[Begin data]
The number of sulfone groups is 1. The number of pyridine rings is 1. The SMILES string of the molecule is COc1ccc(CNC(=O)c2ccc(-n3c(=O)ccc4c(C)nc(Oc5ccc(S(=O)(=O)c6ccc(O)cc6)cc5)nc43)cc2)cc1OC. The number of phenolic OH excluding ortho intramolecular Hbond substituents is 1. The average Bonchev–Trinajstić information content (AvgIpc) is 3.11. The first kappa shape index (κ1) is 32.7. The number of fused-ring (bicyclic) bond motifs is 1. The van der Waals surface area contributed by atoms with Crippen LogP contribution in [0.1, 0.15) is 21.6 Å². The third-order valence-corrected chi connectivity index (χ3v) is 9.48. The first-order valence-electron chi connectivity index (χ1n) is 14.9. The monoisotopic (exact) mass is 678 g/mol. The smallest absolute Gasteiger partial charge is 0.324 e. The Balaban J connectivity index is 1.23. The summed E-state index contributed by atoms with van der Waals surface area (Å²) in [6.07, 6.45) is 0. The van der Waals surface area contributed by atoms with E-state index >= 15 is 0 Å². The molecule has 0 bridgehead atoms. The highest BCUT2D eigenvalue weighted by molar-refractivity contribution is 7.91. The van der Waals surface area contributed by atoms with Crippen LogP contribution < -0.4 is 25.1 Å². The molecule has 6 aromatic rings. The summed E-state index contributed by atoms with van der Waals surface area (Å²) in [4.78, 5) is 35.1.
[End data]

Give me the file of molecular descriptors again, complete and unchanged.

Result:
The number of sulfone groups is 1. The number of pyridine rings is 1. The SMILES string of the molecule is COc1ccc(CNC(=O)c2ccc(-n3c(=O)ccc4c(C)nc(Oc5ccc(S(=O)(=O)c6ccc(O)cc6)cc5)nc43)cc2)cc1OC. The number of phenolic OH excluding ortho intramolecular Hbond substituents is 1. The average Bonchev–Trinajstić information content (AvgIpc) is 3.11. The first kappa shape index (κ1) is 32.7. The number of fused-ring (bicyclic) bond motifs is 1. The van der Waals surface area contributed by atoms with Crippen LogP contribution in [0.1, 0.15) is 21.6 Å². The third-order valence-corrected chi connectivity index (χ3v) is 9.48. The first-order valence-electron chi connectivity index (χ1n) is 14.9. The monoisotopic (exact) mass is 678 g/mol. The smallest absolute Gasteiger partial charge is 0.324 e. The Balaban J connectivity index is 1.23. The summed E-state index contributed by atoms with van der Waals surface area (Å²) in [6.07, 6.45) is 0. The van der Waals surface area contributed by atoms with E-state index >= 15 is 0 Å². The molecule has 0 bridgehead atoms. The highest BCUT2D eigenvalue weighted by molar-refractivity contribution is 7.91. The van der Waals surface area contributed by atoms with Crippen LogP contribution < -0.4 is 25.1 Å². The molecule has 6 aromatic rings. The summed E-state index contributed by atoms with van der Waals surface area (Å²) in [4.78, 5) is 35.1.